More Junk Mail Coming Soon: How to Stop It

Junk mailThink you're inundated with direct mail now? Thanks to a change in Post Office rules, soon you could be receiving even more. Here are some tips on how to stop, or at least reduce, that junk mail.

The Post Office recently changed its regulation requiring that each piece of mail carry a postal address (although the name at that address could be Resident or Occupant). This is important because direct mailers, to meet this stipulation, had to buy mailing lists of addresses.Now, however, the mail can be addressed to specific carrier routes only and that postal carrier will deliver it to each household on his or her route. The chronically poor Post Office hopes that lower cost will translate into more junk mail, because it makes money on junk mail.

There are options though, that will allow you to cut back on the bulk mail offers you receive. These include:

Visiting DMAChoice, a site run by the Direct Marketing Association. Here, after you register, you can choose what catalogs to receive or block, and take your name off of hundreds of lists for charity solicitations and product offers.

This doesn't cover you for insurance and credit offers, however. For that, you'll need to go to, a site run by the major credit bureaus. Here you can choose to opt-out of direct mail of his type for five years. If you want to make this permanent, you'll have to print out and snail mail the request. You can also reach the service by phone at 1-888-567-8688 begin_of_the_skype_highlighting 1-888-567-8688end_of_the_skype_highlighting.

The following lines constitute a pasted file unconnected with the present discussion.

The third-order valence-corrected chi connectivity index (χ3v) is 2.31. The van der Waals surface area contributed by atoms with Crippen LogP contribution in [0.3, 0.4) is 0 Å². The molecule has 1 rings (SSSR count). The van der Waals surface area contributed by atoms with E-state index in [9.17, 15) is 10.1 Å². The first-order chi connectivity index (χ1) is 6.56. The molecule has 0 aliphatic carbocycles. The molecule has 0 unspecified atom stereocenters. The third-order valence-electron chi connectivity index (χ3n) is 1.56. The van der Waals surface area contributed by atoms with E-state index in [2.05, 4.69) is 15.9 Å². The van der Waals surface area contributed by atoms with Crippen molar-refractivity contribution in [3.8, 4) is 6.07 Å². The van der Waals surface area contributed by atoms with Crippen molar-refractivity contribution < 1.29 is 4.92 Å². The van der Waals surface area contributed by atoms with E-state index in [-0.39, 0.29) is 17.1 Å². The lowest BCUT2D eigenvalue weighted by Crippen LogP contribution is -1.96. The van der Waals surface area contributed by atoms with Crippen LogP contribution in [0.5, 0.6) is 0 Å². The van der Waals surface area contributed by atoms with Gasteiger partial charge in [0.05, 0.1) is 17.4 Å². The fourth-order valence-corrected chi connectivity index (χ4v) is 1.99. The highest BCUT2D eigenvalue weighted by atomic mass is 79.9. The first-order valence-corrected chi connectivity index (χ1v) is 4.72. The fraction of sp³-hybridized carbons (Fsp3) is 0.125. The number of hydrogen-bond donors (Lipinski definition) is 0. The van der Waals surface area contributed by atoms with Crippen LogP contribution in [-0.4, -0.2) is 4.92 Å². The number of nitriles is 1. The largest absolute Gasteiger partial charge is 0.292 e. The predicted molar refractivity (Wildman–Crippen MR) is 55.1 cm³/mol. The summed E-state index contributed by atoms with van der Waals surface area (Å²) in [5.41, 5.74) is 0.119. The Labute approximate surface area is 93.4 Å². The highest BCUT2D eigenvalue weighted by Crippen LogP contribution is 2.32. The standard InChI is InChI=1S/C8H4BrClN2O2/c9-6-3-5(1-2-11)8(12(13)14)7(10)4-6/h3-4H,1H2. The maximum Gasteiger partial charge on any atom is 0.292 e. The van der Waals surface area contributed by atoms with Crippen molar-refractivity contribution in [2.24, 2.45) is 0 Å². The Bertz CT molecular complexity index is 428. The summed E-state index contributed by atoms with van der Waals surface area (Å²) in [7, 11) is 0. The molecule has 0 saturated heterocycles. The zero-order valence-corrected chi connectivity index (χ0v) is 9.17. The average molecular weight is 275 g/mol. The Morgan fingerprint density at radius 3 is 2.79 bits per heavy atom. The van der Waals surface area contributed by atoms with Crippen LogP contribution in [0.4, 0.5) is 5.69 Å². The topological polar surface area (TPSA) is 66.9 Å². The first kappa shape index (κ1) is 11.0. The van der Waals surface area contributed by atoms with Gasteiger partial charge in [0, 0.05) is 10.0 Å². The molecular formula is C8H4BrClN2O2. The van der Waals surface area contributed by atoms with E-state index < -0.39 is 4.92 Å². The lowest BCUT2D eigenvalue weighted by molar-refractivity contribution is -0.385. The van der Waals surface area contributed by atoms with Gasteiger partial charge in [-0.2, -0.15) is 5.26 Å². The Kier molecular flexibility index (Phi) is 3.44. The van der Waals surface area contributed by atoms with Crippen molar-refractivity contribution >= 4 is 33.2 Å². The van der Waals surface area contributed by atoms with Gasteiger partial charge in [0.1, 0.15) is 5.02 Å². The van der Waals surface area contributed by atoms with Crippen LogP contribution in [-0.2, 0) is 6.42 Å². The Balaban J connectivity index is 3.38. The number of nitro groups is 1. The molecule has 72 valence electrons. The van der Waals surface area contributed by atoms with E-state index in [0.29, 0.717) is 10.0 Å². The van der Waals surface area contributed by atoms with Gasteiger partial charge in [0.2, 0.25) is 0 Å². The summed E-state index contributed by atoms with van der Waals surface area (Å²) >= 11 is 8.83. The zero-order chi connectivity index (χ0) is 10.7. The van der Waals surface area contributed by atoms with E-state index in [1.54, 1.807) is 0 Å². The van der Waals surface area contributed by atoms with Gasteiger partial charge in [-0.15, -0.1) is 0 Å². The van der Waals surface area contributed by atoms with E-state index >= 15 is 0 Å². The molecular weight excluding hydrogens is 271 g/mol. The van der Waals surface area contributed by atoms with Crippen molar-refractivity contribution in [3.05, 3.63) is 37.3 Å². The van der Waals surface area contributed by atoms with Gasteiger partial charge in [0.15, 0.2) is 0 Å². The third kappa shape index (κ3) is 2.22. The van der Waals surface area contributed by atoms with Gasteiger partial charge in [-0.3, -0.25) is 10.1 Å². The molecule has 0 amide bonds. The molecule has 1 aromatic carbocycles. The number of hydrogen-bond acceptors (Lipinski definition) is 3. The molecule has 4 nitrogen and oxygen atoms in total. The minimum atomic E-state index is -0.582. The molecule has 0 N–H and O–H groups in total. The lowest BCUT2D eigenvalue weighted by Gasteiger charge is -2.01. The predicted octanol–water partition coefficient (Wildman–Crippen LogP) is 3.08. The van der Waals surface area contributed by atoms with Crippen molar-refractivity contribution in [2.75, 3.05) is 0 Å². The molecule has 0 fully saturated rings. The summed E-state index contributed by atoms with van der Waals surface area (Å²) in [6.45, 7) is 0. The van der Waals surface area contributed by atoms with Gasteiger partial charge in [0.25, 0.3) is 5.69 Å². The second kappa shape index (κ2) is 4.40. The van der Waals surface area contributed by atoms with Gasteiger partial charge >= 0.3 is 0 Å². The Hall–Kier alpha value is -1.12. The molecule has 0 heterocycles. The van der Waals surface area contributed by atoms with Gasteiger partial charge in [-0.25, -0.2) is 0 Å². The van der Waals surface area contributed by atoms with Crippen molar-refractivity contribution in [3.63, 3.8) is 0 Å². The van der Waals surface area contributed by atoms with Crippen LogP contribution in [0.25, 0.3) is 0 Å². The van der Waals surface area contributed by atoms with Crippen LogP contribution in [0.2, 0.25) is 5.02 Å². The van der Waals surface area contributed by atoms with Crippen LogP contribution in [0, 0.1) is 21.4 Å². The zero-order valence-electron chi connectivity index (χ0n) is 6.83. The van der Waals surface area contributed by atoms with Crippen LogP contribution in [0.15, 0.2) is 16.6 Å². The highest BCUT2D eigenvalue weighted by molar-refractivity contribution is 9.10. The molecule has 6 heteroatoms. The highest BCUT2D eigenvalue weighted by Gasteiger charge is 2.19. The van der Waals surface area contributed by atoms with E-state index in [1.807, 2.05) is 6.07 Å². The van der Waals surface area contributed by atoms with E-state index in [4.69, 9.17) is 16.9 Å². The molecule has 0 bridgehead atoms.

Another site that overlaps these two, Catalog Choice, is a not-for-profit organization that has its roots in the ecology movement and the waste of paper and energy represented by bulk mail. The free service will help you stem the flood of catalogs, phone books, coupons, donation pitches and other junk mail.

Having done that, contact those who persist in dunning you directly. For example, if you're peeved when you receive blank checks against your credit card account via bulk mail, call the bank and ask it to stop.

Also, nip the problem in the bud by being more cautious about how you spread your name and address. When signing up for something online or on paper, look for check boxes that allow you to opt out of having your name sold to mail list marketers. If you don't find one, on paper sign-ups for contests, applications or purchases, for example, you could write "Do not sell my name" on it, and hopefully your data will be encoded that way.

Also Worth a Try?

The DMAChoice site also offers you the option to remove your email from commercial mailer's lists, but will only work with those which use the association's email preference service (eMPS) opt-out lists.

If you actually want to receive more snail mail (perhaps those of you heating with wood could use the paper to keep you warm at night), you can also sign up at some of these sites to receive more offers.
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